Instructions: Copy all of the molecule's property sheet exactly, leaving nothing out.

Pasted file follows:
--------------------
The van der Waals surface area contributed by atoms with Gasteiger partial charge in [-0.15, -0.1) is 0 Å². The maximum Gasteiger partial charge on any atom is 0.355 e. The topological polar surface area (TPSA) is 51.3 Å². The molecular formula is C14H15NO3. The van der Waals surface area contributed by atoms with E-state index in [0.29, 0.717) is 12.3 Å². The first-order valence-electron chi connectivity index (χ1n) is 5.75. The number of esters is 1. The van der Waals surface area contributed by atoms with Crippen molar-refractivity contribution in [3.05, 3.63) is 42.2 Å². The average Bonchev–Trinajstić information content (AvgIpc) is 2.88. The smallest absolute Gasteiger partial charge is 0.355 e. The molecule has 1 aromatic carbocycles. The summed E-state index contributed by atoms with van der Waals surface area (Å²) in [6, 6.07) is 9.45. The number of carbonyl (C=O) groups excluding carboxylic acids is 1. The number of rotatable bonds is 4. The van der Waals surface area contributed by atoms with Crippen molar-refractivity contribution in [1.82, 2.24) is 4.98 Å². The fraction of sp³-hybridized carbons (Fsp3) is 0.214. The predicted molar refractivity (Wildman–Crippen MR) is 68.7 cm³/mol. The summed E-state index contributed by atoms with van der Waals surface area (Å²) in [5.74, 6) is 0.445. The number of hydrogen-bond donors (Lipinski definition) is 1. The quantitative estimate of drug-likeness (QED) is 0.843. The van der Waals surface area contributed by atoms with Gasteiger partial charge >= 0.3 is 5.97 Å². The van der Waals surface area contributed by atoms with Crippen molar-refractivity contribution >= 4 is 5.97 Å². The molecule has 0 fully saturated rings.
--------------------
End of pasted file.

The van der Waals surface area contributed by atoms with Gasteiger partial charge in [-0.15, -0.1) is 0 Å². The maximum Gasteiger partial charge on any atom is 0.355 e. The topological polar surface area (TPSA) is 51.3 Å². The molecular formula is C14H15NO3. The van der Waals surface area contributed by atoms with E-state index in [0.29, 0.717) is 12.3 Å². The first-order valence-electron chi connectivity index (χ1n) is 5.75. The number of esters is 1. The van der Waals surface area contributed by atoms with Crippen molar-refractivity contribution in [3.05, 3.63) is 42.2 Å². The average Bonchev–Trinajstić information content (AvgIpc) is 2.88. The smallest absolute Gasteiger partial charge is 0.355 e. The molecule has 1 aromatic carbocycles. The summed E-state index contributed by atoms with van der Waals surface area (Å²) in [6, 6.07) is 9.45. The number of carbonyl (C=O) groups excluding carboxylic acids is 1. The number of rotatable bonds is 4. The van der Waals surface area contributed by atoms with Crippen molar-refractivity contribution in [1.82, 2.24) is 4.98 Å². The fraction of sp³-hybridized carbons (Fsp3) is 0.214. The predicted molar refractivity (Wildman–Crippen MR) is 68.7 cm³/mol. The summed E-state index contributed by atoms with van der Waals surface area (Å²) in [5.74, 6) is 0.445. The number of hydrogen-bond donors (Lipinski definition) is 1. The quantitative estimate of drug-likeness (QED) is 0.843. The van der Waals surface area contributed by atoms with Gasteiger partial charge >= 0.3 is 5.97 Å². The van der Waals surface area contributed by atoms with Crippen molar-refractivity contribution >= 4 is 5.97 Å². The molecule has 0 fully saturated rings.